Of late it has seemed that this writer is seeking to understand a lot of things about where some artistes and the industry as a whole stands. These are quite contentious issues, but the writer feels they need to be addressed.

I should however state that this one is inspired by an article I read at www.bigeye.ug about an artiste. In their descriptions, they referred to this particular artiste as, ‘Gospel/Secular Musician.’ In that moment, I laughed at the thought of someone being referred to as both Gospel and Secular artiste. But then again, after critically thinking about it, the writer was right. Food for thought: By the time someone does not know where to place you as an artiste and yet many writings of St Paul, kept emphasizing how he was “separated unto the gospel,” then probably there’s need to rethink your stand.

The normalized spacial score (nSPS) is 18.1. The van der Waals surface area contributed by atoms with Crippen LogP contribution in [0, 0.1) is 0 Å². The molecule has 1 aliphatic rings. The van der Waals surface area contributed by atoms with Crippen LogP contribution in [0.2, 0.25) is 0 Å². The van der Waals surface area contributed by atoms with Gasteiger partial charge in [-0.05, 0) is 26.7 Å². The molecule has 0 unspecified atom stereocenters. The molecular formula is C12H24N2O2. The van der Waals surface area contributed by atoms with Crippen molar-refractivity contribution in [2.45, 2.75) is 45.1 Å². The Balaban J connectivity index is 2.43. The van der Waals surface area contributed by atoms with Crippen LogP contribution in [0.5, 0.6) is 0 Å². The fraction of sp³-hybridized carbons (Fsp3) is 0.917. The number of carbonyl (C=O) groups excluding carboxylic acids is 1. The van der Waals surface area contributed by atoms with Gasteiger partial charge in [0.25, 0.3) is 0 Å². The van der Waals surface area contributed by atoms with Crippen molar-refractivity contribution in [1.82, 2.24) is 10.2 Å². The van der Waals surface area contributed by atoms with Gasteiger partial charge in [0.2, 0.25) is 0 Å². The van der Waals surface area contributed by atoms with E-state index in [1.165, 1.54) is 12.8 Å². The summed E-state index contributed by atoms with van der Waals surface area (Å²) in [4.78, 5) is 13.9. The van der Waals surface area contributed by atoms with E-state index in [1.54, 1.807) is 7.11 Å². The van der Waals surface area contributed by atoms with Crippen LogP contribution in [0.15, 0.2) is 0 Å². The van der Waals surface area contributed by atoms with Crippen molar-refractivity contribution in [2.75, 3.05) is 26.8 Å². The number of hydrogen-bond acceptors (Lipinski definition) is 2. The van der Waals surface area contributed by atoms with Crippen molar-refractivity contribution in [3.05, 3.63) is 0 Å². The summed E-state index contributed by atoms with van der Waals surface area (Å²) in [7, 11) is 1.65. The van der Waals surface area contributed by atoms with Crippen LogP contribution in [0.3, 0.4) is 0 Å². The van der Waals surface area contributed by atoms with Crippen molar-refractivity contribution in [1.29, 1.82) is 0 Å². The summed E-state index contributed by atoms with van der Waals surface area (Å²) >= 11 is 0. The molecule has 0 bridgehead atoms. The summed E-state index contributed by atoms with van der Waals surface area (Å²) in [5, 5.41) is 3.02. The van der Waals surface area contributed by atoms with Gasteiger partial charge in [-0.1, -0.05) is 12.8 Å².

The other thing that inspired me to write this article is that comment by Gospel Music Diva, Beth Mugisha, who was in Ghana at the time:

“Sooo.. In this country, #Ghana… Teli mbu (Luganda for, “There is nothing like”) you are a gospel artist but you can also sing love songs aside.. You can’t collaborate with a secular artiste. The whole born again community will blacklist you…BLACK is BLACK, WHITE is WHITE…..Choose whom you will serve today.” Are the Ghananians at the extremes?

And there you have it. But also paraphrasing scripture, friendship with the world is enmity with God.
Blurring the lines helps neither the Christians nor the lost. Do not be unequally yoked with unbelievers. If that is true, should Christians only listen to Gospel Music? And if you think Christians should listen to secular music, should it be the secular music done by the secular artistes/ or should it be secular music done by Christian artistes, or both? Over to you. Leave a comment here.

Facebook Comments

You may also like...